In 1946 Bogart lost a match and $100 to the restaurateur, Mike Romanoff (1890-1972). That evening Bogart went home, then phoned Romanoff to play one more game ove the phone for another $100. Romanoff agreed, then lost in 20 moves. Bogart just happened to have former US chess champion Herman Steiner over his house, and Bogart's moves were really Steiner's moves.

The Romanoff's restaurant on Rodeo Drive in Beverly Hills was Bogart's main hangout. Bogart owned the second booth from the left corner as you entered the restaurant. No one else could sit there. If Mike Romanoff was there, he and Bogart would always play chess at that table. Romanoff liked to call himself "Prince Michael Alexandrovitch Dmitri Romanoff."

In 1947 Bogart was the highest paid actor in the world (making $500,000 a year). He started his own production company, Santana Pictures. One of Bogart's biographers said that Bogart rated his friends on their ability to play chess.

In 1949 Humphrey Bogart and Laurne Bacall had a son, Stephen. In 1952 they had a daughter, Leslie Howard.

In March, 1952 Bogart was in San Francisco and played a game with George Koltanowski. Koltanowski played blindfolded and defeated Bogart in 41 moves. Bogart had earlier played Sammy Reshevsky when Reshevsky was giving a simulteneous exhibition, and drew him at Romanoff's Restaurant in Hollywood.

In 1952 Bogart won the Best Actor Oscar for his character in The African Queen. He and Katherine Hepburn played chess while making The African Queen in Stanleyville. Bogart claimed to be the strongest chess player among the Hollywood stars. He did lose to Art Buchwald, columnist for the New York Herald, when they played.

Bogart died in his sleep on January 14, 1957. He had cancer of the esophagus. He appeared in over 75 films in 26 years. His chess playing buddy, Mike Romanoff, was his pallbearer.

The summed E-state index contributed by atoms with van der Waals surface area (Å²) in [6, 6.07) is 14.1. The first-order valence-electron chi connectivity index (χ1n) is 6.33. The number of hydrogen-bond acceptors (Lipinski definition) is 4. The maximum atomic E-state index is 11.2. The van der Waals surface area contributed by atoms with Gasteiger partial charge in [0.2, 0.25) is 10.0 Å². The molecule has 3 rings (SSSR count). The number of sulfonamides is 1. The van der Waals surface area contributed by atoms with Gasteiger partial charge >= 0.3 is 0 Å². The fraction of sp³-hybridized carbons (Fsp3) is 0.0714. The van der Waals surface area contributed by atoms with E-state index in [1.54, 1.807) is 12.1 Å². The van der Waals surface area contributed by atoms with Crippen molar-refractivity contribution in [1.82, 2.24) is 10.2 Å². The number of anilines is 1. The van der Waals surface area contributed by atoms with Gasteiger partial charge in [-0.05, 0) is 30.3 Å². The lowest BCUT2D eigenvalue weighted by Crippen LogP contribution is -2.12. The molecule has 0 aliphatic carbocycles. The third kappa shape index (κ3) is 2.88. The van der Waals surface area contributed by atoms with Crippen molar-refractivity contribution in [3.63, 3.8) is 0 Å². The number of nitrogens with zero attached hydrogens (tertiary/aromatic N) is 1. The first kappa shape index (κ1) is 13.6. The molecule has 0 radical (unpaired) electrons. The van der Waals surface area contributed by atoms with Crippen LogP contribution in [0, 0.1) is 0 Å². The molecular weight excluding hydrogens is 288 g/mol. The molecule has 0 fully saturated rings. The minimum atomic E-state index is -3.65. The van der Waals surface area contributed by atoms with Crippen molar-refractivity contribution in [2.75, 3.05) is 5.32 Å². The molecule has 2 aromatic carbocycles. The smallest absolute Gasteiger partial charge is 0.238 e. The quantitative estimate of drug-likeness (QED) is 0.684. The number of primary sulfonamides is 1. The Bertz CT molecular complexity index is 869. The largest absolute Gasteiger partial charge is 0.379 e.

Bogart - NN, Hollywood 1933
1.d4 Nf6 2.g4 Nxg4 3.f3 Nf6 4.e4 d6 5.Be3 g6 6.Nc3 Bg7 7.Qd2 Nc6 8.O-O-O O-O 9.Bd3 e5 10.d5 Nb4 11.Bc4 a5 12.a3 Na6 13.h4 Nh5 14.Nge2 f5 15.Bg5 Bf6 16.f4 exf4 17.Nxf4 Nxf4 18.Qxf4 fxe4 19.Bh6 Re8 20.Nxe4 Bg7 21.Bxg7 Kxg7 22.h5 Bf5 23.hxg6 Bxg6 24.Qh6+ Kg8 25.Rdg1 Qe7 26.Rxg6+ hxg6 27.Qh8+ Kf7 28.Rh7 mate 1-0

Bogart - Sydney Greenstreet, Hollywood 1942 result: 1-0 in favor of Bogart during the filming of "Casablanca."

Bogart - Charles Boyer, Hollywood 1945 result: 1-0 in favor of Bogart during the filming of "The Confidential Agent."

Bogart - Bacall, Hollywood 1951
1.e4 e5 2.Nf3 Nc6 3.Bb6 g6 4.d3 d5 5.exd5 Qxd5 6.c4 Bb4 7.Nc3 Bxc3+ 8.bxc3 Qd6 9.a4 Bd7 10.Ba3 Qf6 11.Qe2 Nge7 12.Bxe7 Qxe7 13.Bxc6 Bxc6 14.Nxe5 Bxg2 15.Rg1 Bh3 16.Rg3 Be6 17.d4 c6 18.d5 cxd5 19.cxd5 Bxd5 20.c4 Be6 21.Re3 f6 22.Nd3 Kf7 23.Nf4 Rae8 24.Nxe6 Qb4+ 25.Kf1 Re7 26.Re1 Rhe8 27.Nd8+ Kf8 28.Rxe7 Rxe7 29.Qxe7+ Qxe7 30.Rxe7 Kxe7 31.Nxb7 1-0

Limbos - Bogart, Stanleyville, Congo
1951 1.e4 e6 2.d4 d5 3.exd5 exd5 4.Nc3 Bb4 5.Bd3 Nf6 6.Nge2 O-O 7.O-O c6 8.Bg5 Nbd7 9.Ng3 Qc7 10.Nh5 Nxh5 11.Qxh5 g6 12.Qh6 f5 13.Rfe1 Nb6 14.Re2 Bd7 15.Be7 Bxe7 16.Rxe7 Rf7 17.Rxf7 Kxf7 18.Qxh7+ Kf6 19.Re1 Qd6 20.g4 Rd8 21.f4 g5 22.h4 1-0

Koltanowski - Bogart, San Francisco 1952
1.e4 e6 2.d4 d5 3.exd5 exd5 4.Bd3 Nf6 5.Ne2 Bg4 6.O-O Bd6 7.f3 Be6 8.Bf4 O-O 9.Nd2 Nc6 10.c3 Ne7 11.Bxd6 Qxd6 12.f4 c5 13.Nf3 Nf5 14.Qd2 Ne4 15.Qc1 Rac8 16.dxc5 Qxc5+ 17.Ned4 Nxd4 18.Nxd4 Rc7 19.f5 Bd7 20.Bxe4 dxe4 21.Qf4 Re8 22.Rae1 Re5 23.Rxe4 Rxe4 24.Qxe4 Bc6 25.Qe3 Re7 26.Qg3 Re8 27.f6 g6 28.Qh4 h5 29.Re1 Rxe1+ 30.Qxe1 Qd6 31.Nxc6 Qxc6 32.Qe7 Qc8 33.h3 Qc6 34.b4 Qxc3 35.Qe8+ Kh7 36.Qxf7+ Kh6 37.Qe7 Qc1+ 38.Kf2 Qf4+ 39.Ke2 Qc4+ 40.Kf3 Kg5 41.f7+ 1-0

Sammy Reshevsky - Bogart, Hollywood 1955 A drawn game in a simultaneous exhibition

It is not true that after this game, Bogart said, "Play it again, Sam."

Posted with permission of Bill Wall.